With the exception of the Auckland region, the country is going down the lockdown ladder tonight, and this time Alert Level 2 comes with stricter rules.
Cinemas, restaurants, bars, and nightclubs can be opened, but indoor venues are limited to 50 people and face covering is mandatory in most public places.
Kelly Rogers, who owns the cinemas in Tauranga, Upper Hutt and Auckland, says it will be a different cinematic experience than what people are used to.
“With the new protocols in which there are fewer people who can be in the cinema at the same time, we will have a greater social distancing, so there will be two or three seats between all, maybe even more.”
People are required to cover their faces inside stores and malls, and in bars and restaurants, except when eating and drinking.
Rogers says that movies are still the perfect escape from “level 2.5” life.
“It’s still a very safe place to go out, you can sit in the dark, looking straight ahead, you don’t have to talk to anyone if you don’t want to, you’re wearing your mask.
“The best way to watch movies is to watch them on the big screen and be out and about.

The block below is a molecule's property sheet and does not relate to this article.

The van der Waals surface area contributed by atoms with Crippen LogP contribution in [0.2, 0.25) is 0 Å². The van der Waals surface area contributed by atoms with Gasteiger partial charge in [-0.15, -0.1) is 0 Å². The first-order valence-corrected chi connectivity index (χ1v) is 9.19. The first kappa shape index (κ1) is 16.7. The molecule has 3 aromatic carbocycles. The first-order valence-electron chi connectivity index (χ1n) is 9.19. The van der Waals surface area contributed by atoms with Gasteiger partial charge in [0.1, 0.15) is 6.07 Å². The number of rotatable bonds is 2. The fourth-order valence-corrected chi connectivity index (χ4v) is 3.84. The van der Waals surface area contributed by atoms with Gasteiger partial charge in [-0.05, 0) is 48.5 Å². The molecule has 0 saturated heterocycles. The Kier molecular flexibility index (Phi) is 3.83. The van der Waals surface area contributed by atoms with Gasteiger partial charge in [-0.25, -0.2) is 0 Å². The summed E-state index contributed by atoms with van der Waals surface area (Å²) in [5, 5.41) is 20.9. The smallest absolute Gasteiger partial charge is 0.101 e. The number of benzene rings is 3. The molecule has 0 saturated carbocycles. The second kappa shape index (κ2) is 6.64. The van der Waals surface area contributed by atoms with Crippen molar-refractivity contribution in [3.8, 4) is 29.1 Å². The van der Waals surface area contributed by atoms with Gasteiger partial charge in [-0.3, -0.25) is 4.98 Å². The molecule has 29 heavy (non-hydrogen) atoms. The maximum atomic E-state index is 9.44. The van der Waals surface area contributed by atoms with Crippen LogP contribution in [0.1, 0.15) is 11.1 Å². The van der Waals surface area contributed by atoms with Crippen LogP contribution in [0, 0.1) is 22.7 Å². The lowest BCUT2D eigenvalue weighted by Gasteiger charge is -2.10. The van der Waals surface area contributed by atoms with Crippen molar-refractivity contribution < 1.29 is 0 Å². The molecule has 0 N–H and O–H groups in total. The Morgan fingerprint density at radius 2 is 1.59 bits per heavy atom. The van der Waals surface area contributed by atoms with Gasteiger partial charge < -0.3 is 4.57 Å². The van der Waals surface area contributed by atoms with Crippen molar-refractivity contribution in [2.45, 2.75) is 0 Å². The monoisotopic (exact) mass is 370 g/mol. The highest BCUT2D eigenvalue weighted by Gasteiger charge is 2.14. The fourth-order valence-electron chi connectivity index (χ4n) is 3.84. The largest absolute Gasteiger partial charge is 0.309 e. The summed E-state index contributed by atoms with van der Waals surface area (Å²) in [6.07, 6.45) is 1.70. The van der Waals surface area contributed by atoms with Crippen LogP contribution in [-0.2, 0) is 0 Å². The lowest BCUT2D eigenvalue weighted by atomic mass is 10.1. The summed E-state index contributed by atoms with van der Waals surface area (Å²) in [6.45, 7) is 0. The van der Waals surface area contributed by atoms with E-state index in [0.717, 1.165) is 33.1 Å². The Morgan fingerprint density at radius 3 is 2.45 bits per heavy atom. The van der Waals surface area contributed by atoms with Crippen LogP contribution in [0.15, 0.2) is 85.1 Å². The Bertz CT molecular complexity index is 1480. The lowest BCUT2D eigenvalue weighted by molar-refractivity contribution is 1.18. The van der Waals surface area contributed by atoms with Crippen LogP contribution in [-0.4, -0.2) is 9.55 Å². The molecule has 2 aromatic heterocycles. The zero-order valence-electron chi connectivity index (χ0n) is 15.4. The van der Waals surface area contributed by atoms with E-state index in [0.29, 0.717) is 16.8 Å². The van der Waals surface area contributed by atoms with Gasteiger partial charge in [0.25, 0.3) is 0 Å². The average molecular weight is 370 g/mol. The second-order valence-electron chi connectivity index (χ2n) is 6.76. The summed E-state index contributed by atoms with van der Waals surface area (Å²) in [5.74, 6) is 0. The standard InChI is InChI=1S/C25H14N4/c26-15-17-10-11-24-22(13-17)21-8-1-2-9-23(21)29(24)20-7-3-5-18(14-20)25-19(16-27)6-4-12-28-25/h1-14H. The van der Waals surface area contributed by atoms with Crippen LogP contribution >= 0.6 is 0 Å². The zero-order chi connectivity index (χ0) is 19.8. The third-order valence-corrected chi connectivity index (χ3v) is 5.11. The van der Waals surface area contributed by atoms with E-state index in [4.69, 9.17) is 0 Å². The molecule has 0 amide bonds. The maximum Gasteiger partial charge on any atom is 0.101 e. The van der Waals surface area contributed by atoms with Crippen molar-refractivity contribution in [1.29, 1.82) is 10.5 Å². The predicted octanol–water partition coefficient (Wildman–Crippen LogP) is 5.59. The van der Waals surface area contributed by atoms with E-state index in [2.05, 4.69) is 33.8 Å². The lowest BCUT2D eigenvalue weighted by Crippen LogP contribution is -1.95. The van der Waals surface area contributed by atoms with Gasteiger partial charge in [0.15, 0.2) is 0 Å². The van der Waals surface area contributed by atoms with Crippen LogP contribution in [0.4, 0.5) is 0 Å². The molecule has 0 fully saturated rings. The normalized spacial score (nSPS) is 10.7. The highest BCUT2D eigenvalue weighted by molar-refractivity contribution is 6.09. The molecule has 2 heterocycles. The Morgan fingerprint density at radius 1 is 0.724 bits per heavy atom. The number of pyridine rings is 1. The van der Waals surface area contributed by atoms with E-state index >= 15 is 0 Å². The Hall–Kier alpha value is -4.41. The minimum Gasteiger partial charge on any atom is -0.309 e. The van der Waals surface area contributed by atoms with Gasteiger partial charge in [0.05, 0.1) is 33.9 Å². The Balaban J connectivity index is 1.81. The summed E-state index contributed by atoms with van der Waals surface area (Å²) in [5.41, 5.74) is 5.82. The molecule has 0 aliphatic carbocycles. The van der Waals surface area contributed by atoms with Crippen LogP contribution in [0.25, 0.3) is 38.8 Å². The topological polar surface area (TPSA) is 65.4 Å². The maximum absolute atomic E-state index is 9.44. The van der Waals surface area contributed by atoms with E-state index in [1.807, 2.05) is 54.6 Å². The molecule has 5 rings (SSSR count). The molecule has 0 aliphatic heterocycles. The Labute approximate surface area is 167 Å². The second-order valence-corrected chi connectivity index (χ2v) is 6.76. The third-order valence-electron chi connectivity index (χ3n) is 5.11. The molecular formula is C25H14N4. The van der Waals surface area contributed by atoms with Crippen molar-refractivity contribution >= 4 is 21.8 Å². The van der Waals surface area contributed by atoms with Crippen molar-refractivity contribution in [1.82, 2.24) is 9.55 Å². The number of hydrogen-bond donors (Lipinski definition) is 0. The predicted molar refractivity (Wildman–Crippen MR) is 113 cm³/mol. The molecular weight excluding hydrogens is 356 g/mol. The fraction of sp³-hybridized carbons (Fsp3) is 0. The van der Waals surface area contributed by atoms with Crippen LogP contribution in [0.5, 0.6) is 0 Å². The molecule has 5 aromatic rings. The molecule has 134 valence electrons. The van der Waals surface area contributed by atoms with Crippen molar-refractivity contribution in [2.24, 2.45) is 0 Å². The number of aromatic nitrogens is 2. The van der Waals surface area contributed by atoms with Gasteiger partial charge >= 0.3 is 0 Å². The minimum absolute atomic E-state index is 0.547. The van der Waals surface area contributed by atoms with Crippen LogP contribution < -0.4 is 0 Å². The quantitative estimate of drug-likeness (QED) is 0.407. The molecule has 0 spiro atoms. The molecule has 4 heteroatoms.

“I think everyone is waiting to get out and get back to normal.”
For central Christchurch Chi Chi Kitchen owner and chef Eugene Chang, it’s bittersweet.
“Anything is better than level 4 and 3,” he said.
“But on the other hand, we will be operating at about 65 percent of full capacity. There is a big gap between 100 percent and 65 percent.”
He said the 50-seat limit wasn’t an issue, but due to the size of the restaurant, the distancing will be.
In restaurants and cafes, diners must remain seated at their table in addition to entering or leaving the place, using the bathroom or paying for their food, and being physically separated from other customers by 1 meter.
“It’s really difficult to keep groups one meter apart, so that means we have to give up a certain number of tables to comply with regulations,” Chang said.
On the streets of Taranaki, Wellington and Ōtautahi, the people RNZ spoke to supported the stricter rules.
Mackenzie District Mayor Graham Smith says this is good news for the region’s ski fields after the last two seasons were thwarted by closures.
“It was a problem last year, it’s been a problem again this year and they need a really good season or two to get back on top.”
Paul Anderson, CEO of NZ Ski, which operates Coronet Peak, The Remarkables and Mt Hutt, said he was relieved the fields could reopen on Wednesday.
He said that under the stricter hospitality rules, less food and drink would be offered to go.
“We will encourage guests to use the car as their base accommodation,” he said. “Like the old days, where he would bring his own lunch and go back to his car for lunch.
“We will have food and beverage facilities in place, but to avoid queues and physical distancing, we encourage people to use their car as their base accommodation.”
‘Delta Level 2’, as coined, will take effect everywhere outside Auckland from midnight tonight.